Remember the Miller Analogies Test? It was one of those “this is to this, as this is to which of these?” tests that supposedly tapped into a person’s logical reasoning ability as well as the person’s knowledge base. Analogies can’t be made properly without both:
The test aims to measure an individual’s logical and analytical reasoning through the use of partial analogies…the MAT’s analogies demand a broad knowledge of Western culture, testing subjects such as science, music, literature, philosophy, mathematics, art, and history. Thus, exemplary success on the MAT requires more than a nuanced and cultivated vocabulary.
I asked if readers remember the test, but apparently it’s still used for admission to graduate school, which I’m pretty sure was always the way it was used even back in my day.
I loved that test—loved it. It was short and didn’t require studying, it appealed to some orderly part of me, and for some reason I found it fairly easy back then.
Why am I bringing up this test now? I was thinking about certain liberal analogies and how poor they are in the logical sense but how effective they can be in the political sense, the sense the Miller Analogies Test doesn’t care about at all.
For example, did you know that illegal aliens are like runaway slaves, and sanctuary cities are like the Underground Railroad? No? Well, I didn’t either, but Newark Mayor Ras Baraka does:
Ras Baraka, mayor of Newark, NJ, said that in clamping down on sanctuary cities such as his, the Trump administration is “trying to intimidate us into being what I’ve called fugitive slave catchers.”
We all are familiar with other liberal victim analogies. Just as illegal aliens are equivalent to runaway slaves, Muslims seeking to leave Muslim countries are equivalent to Jews fleeing the Holocaust, and of course Jews in Israel are the Nazis and Palestinians the persecuted Jews.
These analogies need little logic, and logical arguments pointing out important dissimilarities are of no avail against them. Propagandists simply need to assert the analogies often enough and they become truth to a great many people on the left. Not that the left has a lock on all the false analogies in the world—the right uses them, too, but not ordinarily about victim groups and not as often, either.
False analogies rely on some combination of lack of logic, ignorance of history, and often a willing suspension of both. I experienced this sort of phenomenon for the first time when I was in college, while talking to a roommate about Vietnam. She and I seldom had spoken of politics, and anyway we were roughly on the same political page—the liberal, antiwar page. This time she happened to mention that the US was committing “genocide” in Vietnam. I was young enough and naive enough to think that perhaps her error was that she didn’t know exactly what the word meant and why it didn’t apply, so I informed her. But to my surprise, she didn’t thank me and acknowledge her error (yes, I was very young and naive). She argued and argued and argued her point, becoming more and more vehement as she became more illogical.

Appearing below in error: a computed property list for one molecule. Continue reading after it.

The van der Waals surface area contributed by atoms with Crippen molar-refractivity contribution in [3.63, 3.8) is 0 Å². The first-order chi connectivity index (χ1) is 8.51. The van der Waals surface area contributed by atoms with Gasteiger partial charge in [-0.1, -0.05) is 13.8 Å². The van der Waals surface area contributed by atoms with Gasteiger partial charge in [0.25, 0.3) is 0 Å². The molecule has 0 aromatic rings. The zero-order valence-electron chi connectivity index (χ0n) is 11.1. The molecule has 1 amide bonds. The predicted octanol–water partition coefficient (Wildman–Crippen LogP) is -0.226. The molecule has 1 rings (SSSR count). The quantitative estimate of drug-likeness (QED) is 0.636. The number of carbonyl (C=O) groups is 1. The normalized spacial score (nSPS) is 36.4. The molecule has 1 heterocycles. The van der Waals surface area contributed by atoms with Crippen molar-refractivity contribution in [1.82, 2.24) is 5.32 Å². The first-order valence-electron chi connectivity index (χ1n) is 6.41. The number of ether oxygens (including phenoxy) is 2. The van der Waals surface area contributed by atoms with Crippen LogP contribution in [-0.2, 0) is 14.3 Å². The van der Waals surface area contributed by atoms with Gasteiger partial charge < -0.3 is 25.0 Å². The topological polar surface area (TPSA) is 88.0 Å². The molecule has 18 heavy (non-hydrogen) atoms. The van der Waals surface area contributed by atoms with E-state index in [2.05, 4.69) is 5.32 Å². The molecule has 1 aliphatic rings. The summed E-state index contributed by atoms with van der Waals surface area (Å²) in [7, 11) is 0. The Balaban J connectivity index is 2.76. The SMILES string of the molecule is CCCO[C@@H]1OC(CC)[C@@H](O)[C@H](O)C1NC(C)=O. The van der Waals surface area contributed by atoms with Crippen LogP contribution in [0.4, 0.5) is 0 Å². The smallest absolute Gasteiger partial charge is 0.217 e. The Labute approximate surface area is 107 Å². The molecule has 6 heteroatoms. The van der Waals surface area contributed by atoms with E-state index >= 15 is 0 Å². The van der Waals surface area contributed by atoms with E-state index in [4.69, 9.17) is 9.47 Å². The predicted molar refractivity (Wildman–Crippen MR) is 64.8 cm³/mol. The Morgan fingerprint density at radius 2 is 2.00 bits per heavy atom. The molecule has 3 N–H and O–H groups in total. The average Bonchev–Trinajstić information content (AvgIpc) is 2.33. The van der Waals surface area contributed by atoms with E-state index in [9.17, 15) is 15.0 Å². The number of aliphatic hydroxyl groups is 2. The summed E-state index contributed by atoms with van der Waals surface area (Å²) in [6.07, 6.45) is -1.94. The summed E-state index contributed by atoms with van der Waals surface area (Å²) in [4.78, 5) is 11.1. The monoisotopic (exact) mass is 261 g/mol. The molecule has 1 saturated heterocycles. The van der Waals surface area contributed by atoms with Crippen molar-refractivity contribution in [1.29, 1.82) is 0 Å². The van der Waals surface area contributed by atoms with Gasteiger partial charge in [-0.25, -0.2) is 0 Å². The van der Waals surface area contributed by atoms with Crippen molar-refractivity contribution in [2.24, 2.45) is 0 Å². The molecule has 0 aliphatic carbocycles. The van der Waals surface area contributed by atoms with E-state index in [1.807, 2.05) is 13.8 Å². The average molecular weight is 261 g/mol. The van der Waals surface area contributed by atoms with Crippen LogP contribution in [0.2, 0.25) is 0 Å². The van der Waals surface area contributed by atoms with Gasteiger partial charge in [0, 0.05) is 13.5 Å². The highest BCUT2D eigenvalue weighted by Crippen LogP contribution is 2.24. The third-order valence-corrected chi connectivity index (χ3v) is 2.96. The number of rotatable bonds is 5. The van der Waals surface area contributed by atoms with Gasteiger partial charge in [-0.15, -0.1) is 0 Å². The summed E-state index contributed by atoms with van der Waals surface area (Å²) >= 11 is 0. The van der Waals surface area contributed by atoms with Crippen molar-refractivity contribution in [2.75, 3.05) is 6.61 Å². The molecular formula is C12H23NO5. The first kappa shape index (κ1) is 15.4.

At the time I thought it an oddity of hers. But I filed it away for future reference, and later it became more significant and more understandable. The idea that the US was committing genocide in Vietnam appealed to her; she’s heard it somewhere (perhaps in a class?) and it was part of some other political belief system in her head, so she was loathe to abandon it. And she was not a stupid person in the academic sense, or even in terms of logic. In fact, she later became a very successful lawyer—and whatever you may think of lawyers, they are required to be able to think logically when necessary (and it’s often necessary).
I often think of that exchange about genocide when I hear these present-day analogies, and I think what’s operating here is the same thing that was operating with my friend. Usually you have a smart person (as she was) suspending judgement for the sake of presenting an argument that’s attractive to the left, and then you also have many people without analytical skills swallowing the argument whole.
As for Mayor Baraka of Newark, the name “Baraka” immediately rang a bell with me: wasn’t that the surname of the poet whose birth name was LeRoi Jones? And indeed it is (see, knowledge of poetry comes in handy sometimes). And it turns out that Ras Baraka is the elder Baraka’s son, as well as an educator and a poet himself: